Lethbridge Herald, The (Newspaper) - February 4, 1975, Lethbridge, Alberta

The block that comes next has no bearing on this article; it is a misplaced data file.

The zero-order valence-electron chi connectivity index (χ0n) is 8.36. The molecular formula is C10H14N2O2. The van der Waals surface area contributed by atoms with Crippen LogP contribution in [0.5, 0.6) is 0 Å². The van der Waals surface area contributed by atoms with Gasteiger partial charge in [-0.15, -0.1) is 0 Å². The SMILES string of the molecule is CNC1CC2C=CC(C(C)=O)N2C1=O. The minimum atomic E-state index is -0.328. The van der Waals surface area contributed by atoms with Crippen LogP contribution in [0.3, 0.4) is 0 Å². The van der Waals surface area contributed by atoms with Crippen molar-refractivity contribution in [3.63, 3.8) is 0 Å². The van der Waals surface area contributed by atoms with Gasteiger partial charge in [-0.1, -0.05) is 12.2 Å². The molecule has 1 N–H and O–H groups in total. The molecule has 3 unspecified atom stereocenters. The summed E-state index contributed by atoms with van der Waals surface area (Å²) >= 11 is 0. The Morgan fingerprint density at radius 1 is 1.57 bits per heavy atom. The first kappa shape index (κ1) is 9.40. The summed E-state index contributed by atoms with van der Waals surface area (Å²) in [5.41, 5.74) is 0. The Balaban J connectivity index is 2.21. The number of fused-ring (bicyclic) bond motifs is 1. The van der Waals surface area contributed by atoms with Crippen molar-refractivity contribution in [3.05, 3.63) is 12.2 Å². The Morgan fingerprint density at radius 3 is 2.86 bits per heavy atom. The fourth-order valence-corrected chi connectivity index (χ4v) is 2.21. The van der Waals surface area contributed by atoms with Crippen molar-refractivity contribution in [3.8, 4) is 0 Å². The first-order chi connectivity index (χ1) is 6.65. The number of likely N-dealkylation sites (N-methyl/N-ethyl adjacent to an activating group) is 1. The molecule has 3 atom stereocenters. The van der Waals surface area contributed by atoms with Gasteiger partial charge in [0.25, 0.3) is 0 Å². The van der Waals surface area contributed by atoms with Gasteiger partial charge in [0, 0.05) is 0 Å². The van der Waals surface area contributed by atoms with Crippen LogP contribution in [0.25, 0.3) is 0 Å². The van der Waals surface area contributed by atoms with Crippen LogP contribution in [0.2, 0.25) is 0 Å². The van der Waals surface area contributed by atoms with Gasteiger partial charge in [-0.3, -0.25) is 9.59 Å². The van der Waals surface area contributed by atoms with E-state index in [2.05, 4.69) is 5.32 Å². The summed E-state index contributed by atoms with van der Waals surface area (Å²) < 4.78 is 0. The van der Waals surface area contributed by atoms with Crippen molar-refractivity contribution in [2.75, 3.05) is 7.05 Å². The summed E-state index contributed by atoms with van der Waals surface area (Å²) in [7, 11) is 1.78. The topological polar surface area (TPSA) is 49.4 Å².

4 THE LETHBRID6E HERALD TUMdty, Ftbruiry 4, 1975 lllllM Eggs again One of CEMA's proposals'for handling that elusive egg surplus is to encourage Canadians to eat more eggs. If this isn't the height of the ridiculous it at least reaches the level of irony. It is not we who are starving, and the picture of Canadians stuffing themselves on eggs in order to keep the industry solvent ought to get an "X" rating for violence the violence it does to good sense., However, to say that Canada's surplus eggs should be used to help feed people in India or Bangladesh is one thing; to arrange it is another. After the logistical problems of processing and transporting are solved there remains the problem of financing. And when the money is found, there still remains the not incon- siderable problem of persuading the recipients to incorporate something alien into their diet. Nevertheless, these should not be in- surmountable. Considering today's ex- pertise in logistics and capacity for financial aid, solutions to these problems should not be too difficult. And when it comes to persuading people to eat eggs, a starving child is probably an easier target than a satiated Canadian. Poor self-advertisement Both the U.S.S.R. and The People's Republic of China have recently cancell- ed large orders of wheat from the United States. China cancelled an order for more than 22.4 million tons of wheat and two days later it was reported that the Soviet Union had cancelled an order for tons while continuing to negotiate for the cancellation of another tons. The explanation given for these developments is that the supply of wheat in the two countries is not as bad as it had first seemed. This may be a suf- ficient explanation but it is tempting to think that other factors may have been at play. The shortage of food which seemed to occur so abruptly in the world has been blamed in some quarters on the huge purchases of wheat made by China and the Soviet Union. That left the United States with very little to spare for other nations. Perhaps the two Communist giants have become uneasy about the criticism this has evoked. Maybe the kind of judgment expressed in The Wall Street Journal recently has made the Communist chiefs concerned about the matter of image. Mr. Irving Kristol, Henry Luce Professor of Urban Values at New York University, in a long article in the Journal blamed the world food shortage and threat of famine on the condition of agriculture in three countries: Russia, China and India. In all three countries agricultural productivity is low, compared to what it might be "a condition that has only a little to do with geography or demography, much to do with economics, and everything to do with politics." The thesis that Mr. Kristol argues is that detailed government intervention and regulation can ruin agriculture. The Communist regimes in Russia and China along with application of socialist principles in India demonstrate the truth of this, according to Mr. Kristol. Agriculture in these three countries is not as productive as it should be because of the heavy hand of state control. That, of course, is a familiar enough argument and one that Communists and Socialists reject. But it may only have dawned on Peking and Moscow that their huge imports of wheat tend to cast doubt on the effectiveness of state directed agriculture and to reduce attractiveness of the philosophy they wish to export. HATKWMPE can suamge Letters Teen-agers need work "Got change for a quarter? Delay would be tragic By Paul Hellyer, Toronto Sun commentator OTTAWA The Syncrude anything that is worthwhile. A tion that the international oil This is democracy Judging from appearances before the land use forum held recently in Lethbridge, Hutterite spokesmen are quite able to defend thair right to exist in Southern Alberta. This is reassuring, because Hutterite colonies make good scapegoats for all manner of ills, including the modern tendency of rural towns to wither and die and the tendency of the modern young not to want to become farmers. Now, rural towns can be observed in their death throes far from the "maledictory" effects of a colony and Hutterites seem to have a great deal of success in producing young farmers. These thoughts don't seem to occur to their critics. It is not necessary to reiterate that reason does not always prevail when peo- ple feel endangered, as seems to be the case with some Southern Alberta com- munities. It is another foregone conclu- sion that wild ideas tend to surface at such hearings as the land use forum and perhaps they should not be taken too seriously. Nevertheless, when attacks are mounted on Hutterites in the name of democracy and protecting democratic institutions, they should not be left un- challenged. One of the briefs presented to the forum bordered on the barbaric, suggesting enforced dissolution of colonies, distribution of their property throughout the province and even limita- tion of size of families. This is not democracy. It never has been and it never will be. Perhaps the protective associations should give a little more thought to what they are protecting. ERIC NICOL It's a murderous business Canada's police chiefs have urged the government to reinstate the death penalty for killers of policemen and prison guards. Dogpaddling in the groundswell of public opinion that favors a return to capital punishment, I reached Mr. Ellis, the official hangman. Now an elderly gentleman, he was shakily braiding lengths of hemp into a rope. "It looks as though you may be back in business before I said.' "Looks that nodded Mr. Ellis. "With the federal cabinet commuting all death sentences since I said, "It's been some time since you've practiced your skill. Do you anticipate any difficulty getting back into so to speak the swing of "No, sir." Mr. Ellis tied a granny knot, and seemed a bit irritated when it slipped off the- end of the rope. "Operating the gallows is like riding a bike you never really lose the hang of it." "But I understand that it requires practice and expert judgment to determine the length of the drop, per pound of prisoner, to avoid the messy extremes of decapitation or death by strangulation, instead of the cleanly broken neck." "Oh, sure, if you want to be a perfec- snorted Mr. Ellis. "But I know the ropes. I won't let the profession be ruined by some amateur flibberty gibbet. If necessary, I'll take a refresher course in Executive Management." "Where do they offer a refresher course in Executive "At the University of Haiti. They have a very active program of capital punishment in Haiti. Graduate studies in Drawing and Quartering. Only trouble is, if you fail the course, you may be suspended, ha, ha." "Ha, I said. "I suppose you do have to consider other methods of execution besides hanging. Some people feel that the scaffold is barbarous." "The bleeding hearts are always with signed Mr. Ellis. "But in my opinion you can't beat a wee drap o' trap." "You don't see the electric chair as a more progressive means of "These days when we're trying to conserve energy, it would be nothing short of a scandal to shoot those two big jolts of juice into the condemned. We have to think of future generations." "We do indeed. As an. environmentalist, you probably also have reservations about the gas chamber." nodded Mr. Ellis. "If the prisoner has been breathing city smog for any length of time, he's built up resistance to the cyanide. I figure you'd have to drop so many pellets into the acid, authorities would have to evacuate the town." "And the firing squad? "Too expensive. You need at least six guys, and an officer to point them in the right direc- tion. That runs into money." "As our official hangman, how much will you be charging, in the event that the death penalty is Mr. Ellis scratched the grey stubble reflec- tively, and said: "Well, you have to figure on the inflated price of materials lumber for the scaffold, rope, hood. In hanging, everything goes up except the prisoner. Believe me, it's murder." Logical place for it By Dong Walker Elspeth's great interest in the girls' program she oversees at our church is not shared by some other members of the family. While their mother natters on about CGIT the boys mostly look bored and make smart remarks. At best they are merely indulgent. One night as Elspeth was steaming around getting ready to sail away to the church she cried out, a little desperately, "Has anyone got my CGIT said Keith, nonchalantly, "I have it in my room. project to build an oil extrac- tion plant in the Athabasca oil sands of Northern Alberta should never have been placed in doubt. The uncertainty has been distressing. Oil sands development is a must for Canada. The Syncrude project is the next in a series of essen- tial steps. It is a critically im- portant link in the anchor chain of energy development. It is not, as some writers have suggested, a question of whether we should invest one billion dollars in Syncrude as an alternative to exploration in the Arctic, or in hydro electric development, or nuclear energy. We have to do all these things. They are all priority items. They are all links in the chain. But Syncrude is the next critical link and without it the chain will be broken. Oil sands development is another marvellous opportuni- ty for Canada to lead the world. The huge deposits in Northern Alberta of mucky oily sand represent the largest potential reserve of heavy oil in the world. It is true that present recovery methods are crude and expensive but they can only be improved by trial and error. As of now, the prospects for oil sands development are better than those for the large U.S. shale deposits if we press ahead. The advantage is on our side but one slip and it would dis- appear. Canadian indecision and equivocation in respect of ma- jor projects is becoming legendary. We developed the first commercial jet aircraft in the world and then abandon- ed it in favor of a fighter. Later we developed the Avro Arrow which was the fastest plane in the world with the most powerful engine. When the Americans refused to buy it, we cut it up and allowed the scientific, engineering and technological base that created it to disperse to the four corners of the earth. The Bobcat armored per- sonnel carrier was ahead of its time. Governmental in- competence in decision mak- ing retarded development to the point where it was over- taken by foreign competition. We did the research necessary to build an intense neutron generator which would have given Canada the capability of making a unique contribution in that aspect of nuclear physics. We decided that it would compete for too large a share of the existing limited research budget and rather than stretch-the budget and change the priorities we scrapped the project with the inevitable loss of all the pioneering work that had been done. The list could go on and on. The characteristic seems to be endemic of, our national psyche. We move out front in an area and then, we retreat. We seem to be more comfor- table in the second or third ranks. Our national pride and identity reflect the reality. The oil sands development is one more in a long list of unique opportunities. It is risky and expensive but so is billion dollars additional is re- quired. Shades of C. D. Howe dare I say it a billion is not a lot of money in relative terms the equivalent of one new super airport at present prices and it is less than half our annual expenditure on un- employment insurance. One thing is certain, we are going to have to get used to big figures because the capital expenditure essential for energy development in the next few years runs into the tens of billions. Without, ex- penditures of that magnitude, we will have an energy crisis or an exchange crisis or both. Several columnists have scolded the Syncrude partners for setting a deadline for government action. Few of them, I suspect, have the ad- vantage of business ex- perience and consequently they cannot fully appreciate the awesome responsibility of investing other people's money and being held accoun- table for it. Governments can do make unprofitable investments. Businesses sometimes do but seldom knowingly and usually as a result of bad judgment rather than the pursuit of political objectives. From a strictly speculative point of view, oil sands development is not the most profitable investment available in the energy wqrld. Consequently- the Oil com- panies can be forgiven for wanting to share the risk. There's a financial limit for every corporation and if the Syncrude project proceeds, some of the partners, at least, will feel that they are involved to their limit. No doubt, in the circumstance, they would en- joy the security of govern- ment participation. The rules of the game in energy development as in other areas of business have been chang- ing quickly. Faith in govern- ment and its ability to under- stand and sympathize with the complexities of business is declining. There are no C. D. Howe's to 'damn the torpedoes. This loss of faith, coupled with reduced profitability as a result of tax changes, resulted in 45 rigs leaving Canada for the U.S. One Edmonton oilman told me his new million rig would be going to Iran. This loss of conventional exploration Capacity puts an even higher premium on immediate oil sands development. In this climate, the invita- companies have extended for Canadian equity participation should be welcome. It is a great opportunity for Cana- dian economic nationalists. This is a chance to buy into a great Canadian project. Not only, is it a great Canadian project but one that is critical from Canada's standpoint. If we want greater participation in the ownership and control of our energy resources, here is the welcome mat waiting, expectantly, for a timid Cana- dian foot. Hon. Donald Macdonald, federal minister of energy, mines and resources, has in- dicated the federal government's willingness to invest between 200 and 500 million dollars in a combina- tion of equity and convertible debentures. This is good news. The responsibility, he suggests, now rests "with other parties, private and public, to whom the Syncrude partners have addressed themselves." While it would be desirable for the province of Alberta, and perhaps the province of Ontario and the Shell Oil Com- pany to participate, the pro- ject should not be allowed to fail if one or all of them opt out. Mr. Macdonald may feel that the federal public sector should not have to bear the full burden but in the final analysis the federal govern- ment is responsible for energy policy in Canada and it will be held accountable if the project does not go forward. It makes little difference to the average taxpayer which government his money is funnelled through. We must overcome our timidity. Canada must-stay ahead of requirements in all areas of the energy develop- ment spectrum. Tommy Douglas reminded the House of Commons last Thursday that the National Energy Board has included oil sands output in its estimates of producible oil and unless Syncrude comes into produc- tion on schedule we will have a serious problem with supplies in the 1980's. Equally important, any delay will mean a loss of technology. One Edmonton company employing about 500 engineers has most of them, in one way or another, involv- ed in the Syncrude project. In addition, equipment on order, if cancelled, could not be put back on stream for years and then only at higher prices. The loss of momentum might never be regained. Canada's self-sufficiency in energy is' involved in the Syncrude decision. So too is our balance of payments. If Syncrude doesn't go ahead and the National Energy Board projections are correct we will have to start im- porting the extra barrels of oil a day in the mid- 1980's at a cost of a million and a half dollars a day or more. The outflow of foreign exchange in two years would exceed the total billion dollar shortfall. To say that we can't afford the money is ridiculous. 'A decision not to proceed would be tragic. I read the letter of the 14- year-old girl who has nothing to do and so gets into trouble and I read the thoughtful editorial of The Herald on the subject (The Herald, Jan. I agree that there may be many who will say that there are plenty of facilities for recreation or hobbies and I am.inclined to agree that there are plenty of such facilities and many dedicated people doing their very best to help at this critical stage in the life of people. They are the light of our eyes and for us the salt of the earth and if we lose them there is nothing that can make amends for the loss. Un- fortunately we haven't found the answers, or do not use them. I think the suggestion that we review the facilities is more in order than any other suggestion: May I go farther and say we don't need more facilities for recreation nearly as much as an opportunity to do something really useful and get paid for it: Recreation is no answer to a young person just becoming an adult and terribly anxious to prove it. When I was that age, I was on a thrashing gang and quite up- set if anyone said I wasn't holding up my end. I was a man and I could do a man's work or thought I could, and aimed to prove it. But when I had 15-year-old grand- sons they couldn't even be legally hired. What these youngsters need is important work to do, that is, work that older people do. Let them have the pay. Sure when they spend it they may get into mischief but it will not be all the time, and it will be their own money. Making father fork out to keep one in useless recreational activity, in which there may be only a passing interest, inevitably leads to trouble for many who end up hanging around. In some way we must find something for these people to do. May I point out an example. A high school in Lethbridge has a typing pool. The student has to be good to get an assignment. I used that pool this last year and the results were excellent. Furthermore, I understand that the students gained an average of. 15 per cent, and when they go for a job, whoever is lucky enough to get qne will have a jewel. They will not have been pass- ed through, useless to- themselves and anyone unfor- tunate enough to deal with, them. Now may I remark on the shows. The girl is absolutely right. The actors and producers have lost the art of entertainment. Filth and sex is all most of the pictures have. Otherwise they are flops. And just what sort of adults do we have that will even go near them? What, sort oj respect can a 15-year-old have for people who do go, and who use the same language on the street in the presence of those youngsters? Godlike ac- tion is to have the right and power to do anything at all but more sense than to do it. Till you have the necessary responsibility, you do not deserve freedom of action. I once had a platoon of recruits, who had among them several very good enter- tainers. At the going away party they really put on a show and had a fine, lively time going when the camp chaplain came in. We had him say a few words. "You were having such a big he said, "that I thought you had had your beer besides what you had had before, but Ifind you have had none yet and this is a really fine party. How right he was. Some groups did drink and there was no humor that could be recognized by anyone not drunk. Sure we do have the talent. Let's use it instead of this one-track filth that not only isn't fit for 15- year-olds but isn't fit for anyone. But remember work comes first. J. A. SPENCER Magrath Display of ignorance I attended both of the Lethbridge Bronco's hockey games on Jan. 24-26. At the game Friday night I was slightly irritated with a number of the fans for freely throwing insults at the referee. On Sunday night my irritation of Friday turned to disgust and embarrassment at having to admit I was from Lethbridge. The reason for these strong feelings was a home-made sign approx- imately 3 feet x 12 feet hung in full view on the west side of the rink. The sign read "PRETTY BOY HARDING, KING DUMMY I.Q. EQUALS Needless to say the name of the referee is Murray Har- ding. Now, I have no special understanding of hockey but I feel confident that I can recognize poor or good refereeing in a game. In my view the job done by Mr. Harding was fair, and I am sure he wouldn't be refereeing this caliber of hockey if he wasn't skilled at his job. As far as that sign is concerned I am sure nothing can be done with the childish minds that devised it, however, I think the manage- ment at the Sportsplex should take some initiative to pre- vent gross displays of ig- norance such as this. If some steps are not taken by the city to stop this Lethbridge will soon gain a very tainted reputation with players, fans and officials from other cities: I'm sure the majority of the Lethbridge fans wouldn't appreciate that label. PAT HIRSCHE Lethbridge War talk too hasty The possibility of the U.S. going to war over oil has a superficial appearance of be- ing justified in order to pre- vent economic ruin befalling this great nation on which the remaining free word depends so heavily. From my analysis such a radical measure taken at this time would be not only im- moral but much too hasty. It would be wrong to send military personnel to sacrifice themselves so that the American public can go on consuming fuel in a wasteful way. The automobile remains a luxury and like most other, luxuries comes in time to be regarded as a necessity. Mass transit properly developed in conjunction with a little healthful walking could take care of the trans- portation needs of most peo- ple in industry and commerce, at least for the duration of a fuel crisis or until other resources can be developed. The U.S. public should make this effort and in doing so there is almost a certainty that the fuel crisis could be greatly mitigated. Further- more, they would not have it on their conscience that they didn't even try before sending men into military action. There is no doubt that the present price of Arab oil is inequitable. The Arabs will be a long time living down this stupid and outrageous assault on world brotherhood and goodwill. LLOYD WEIGHTMAN Lethbridge The Uthbridgc Herald 504 71h St. S. Lethbridge, Alberta LETHBHIDGE HERALD CO. LTD. Proprietors and Publishers Second Class Mail Registration No. 0012 CLEO MOWERS. Editor and Publisher DON. H. PILLING Managing Editor DONALD R. DORAM General Manager ROY F: MILES Advertising Manager DOUGLAS K. WALKER Editorial Editor ROBERT M, FENTON Circulation Manager KENNETH'E. BARNETT Business Manager "THE HERALD SERVES THE SOUTH"